Tyranny of numbers

Ahmadinejad’s oil windfall: how large was it really?

Posted in General, Macroeconomy by Djavad on May 24, 2015

You have probably read or heard very knowledgeable people talk about the $800 billion of oil revenues earned by the Ahmadinejad administration (for example, Iran’s Economy minister quoted in the Guardian here and Robin Wright speaking on NPR’s Diane Rehm show here), and that this is more than all the revenues earned from oil in the preceding 100 years.  Well, don’t believe them!  Repeating things frequently makes them sound more true but does not make them so.  Yes, the oil windfall of 2005-2012 was larger than all the revenues earned in the preceding century, but this is not true in terms of real dollars and therefore not really true.

Before we get to the numbers, let me explain why correcting this urban legend is not as frivolous as it seems. Most Iranians judge their country’s economic performance relative to the enormous resources available to it — oil revenues.  Many believe that their parents who worked and lived in the boom years of 1970s were far better off than they are today, and that, as the myth goes, enjoyed all that with less revenues.  So, the comparison of oil money now and then goes to the heart of evaluating the performance of the Iranian economy then and now.

Let me also say, before you think that this post is to defend economic management during Ahmadinejad years, that the oil money received in those years (2005-2012 = 1384-1391) was huge and it was very badly managed.  Some of it was stolen, as we know now, much of it was used to import things people enjoy enormously (flat screen TVs and mobile phones), and some of it turned into new factories.  Unfortunately, the end result was that very few jobs were created, and instead of helping the rising number of youth get jobs the oil boom helped them get cell phones.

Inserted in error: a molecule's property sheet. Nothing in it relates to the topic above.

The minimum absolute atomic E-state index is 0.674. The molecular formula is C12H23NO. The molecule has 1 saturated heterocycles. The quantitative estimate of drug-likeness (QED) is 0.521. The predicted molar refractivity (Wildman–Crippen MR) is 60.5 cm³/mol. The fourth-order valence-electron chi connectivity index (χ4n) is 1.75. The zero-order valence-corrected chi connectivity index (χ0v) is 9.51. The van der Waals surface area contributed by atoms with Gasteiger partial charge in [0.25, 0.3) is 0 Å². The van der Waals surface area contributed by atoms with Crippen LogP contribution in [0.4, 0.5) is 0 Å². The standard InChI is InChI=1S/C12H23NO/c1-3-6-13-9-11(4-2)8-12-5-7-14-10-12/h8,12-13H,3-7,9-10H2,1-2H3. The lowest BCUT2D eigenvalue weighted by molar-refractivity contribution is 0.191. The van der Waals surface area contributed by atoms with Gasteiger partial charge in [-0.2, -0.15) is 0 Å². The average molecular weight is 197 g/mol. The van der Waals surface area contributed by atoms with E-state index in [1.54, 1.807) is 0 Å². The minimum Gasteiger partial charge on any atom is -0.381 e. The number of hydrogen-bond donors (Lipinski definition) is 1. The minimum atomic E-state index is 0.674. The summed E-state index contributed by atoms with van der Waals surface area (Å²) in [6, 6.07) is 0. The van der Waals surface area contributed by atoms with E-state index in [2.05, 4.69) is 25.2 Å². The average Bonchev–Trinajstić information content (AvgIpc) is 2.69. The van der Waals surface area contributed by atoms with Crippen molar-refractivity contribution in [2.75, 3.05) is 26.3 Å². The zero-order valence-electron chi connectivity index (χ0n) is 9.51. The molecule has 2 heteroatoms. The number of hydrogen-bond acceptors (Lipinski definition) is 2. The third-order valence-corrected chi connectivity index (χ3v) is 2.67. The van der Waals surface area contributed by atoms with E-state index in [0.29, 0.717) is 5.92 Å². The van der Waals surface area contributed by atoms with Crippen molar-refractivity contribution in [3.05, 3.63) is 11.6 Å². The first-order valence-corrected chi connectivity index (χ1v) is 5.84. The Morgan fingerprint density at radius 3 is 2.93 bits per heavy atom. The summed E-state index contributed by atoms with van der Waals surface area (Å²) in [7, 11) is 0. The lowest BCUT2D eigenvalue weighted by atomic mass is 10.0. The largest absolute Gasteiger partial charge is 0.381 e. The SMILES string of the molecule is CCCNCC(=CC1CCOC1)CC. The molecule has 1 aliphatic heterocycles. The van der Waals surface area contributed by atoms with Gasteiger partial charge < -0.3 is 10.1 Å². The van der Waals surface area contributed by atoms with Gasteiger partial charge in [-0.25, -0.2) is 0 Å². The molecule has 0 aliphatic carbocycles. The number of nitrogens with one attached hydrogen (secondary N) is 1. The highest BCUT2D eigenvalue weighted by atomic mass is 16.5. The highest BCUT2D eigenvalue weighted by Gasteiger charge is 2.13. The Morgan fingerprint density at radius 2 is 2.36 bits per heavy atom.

Now to the numbers, and why oil revenues during the Ahmadinejad years did not exceed revenues in the preceding years — not by a huge margin.  The answer is very simple:  The US dollar has not kept its value in the past 100 years, so oil revenues today are worth less.  In addition they serve a much larger population and have to repair a much larger capital stock.

Any reasonable estimate of what the oil windfall during the last oil boom could have done for Iran’s economic growth therefore requires at least three kinds of adjustments: turn nominal dollars into constant real dollars, divide revenues by the total population, and subtract from them the depreciation of the capital stock.  The first two are much easier to do, so I do them here.  The last one requires assumptions about the capital stock, has to wait for another time since I do not have those numbers at hand. The Central Bank of Iran reports oil exports during the 2005-2012 as $639 billion, and for the period 1965-2004, the pre Ahmadinejad for years,  as $582 billion.  (I am not sure how this number can be reconciled with the $800 billion that has been bandied about, but the latter is not based on oil export data from CBI.)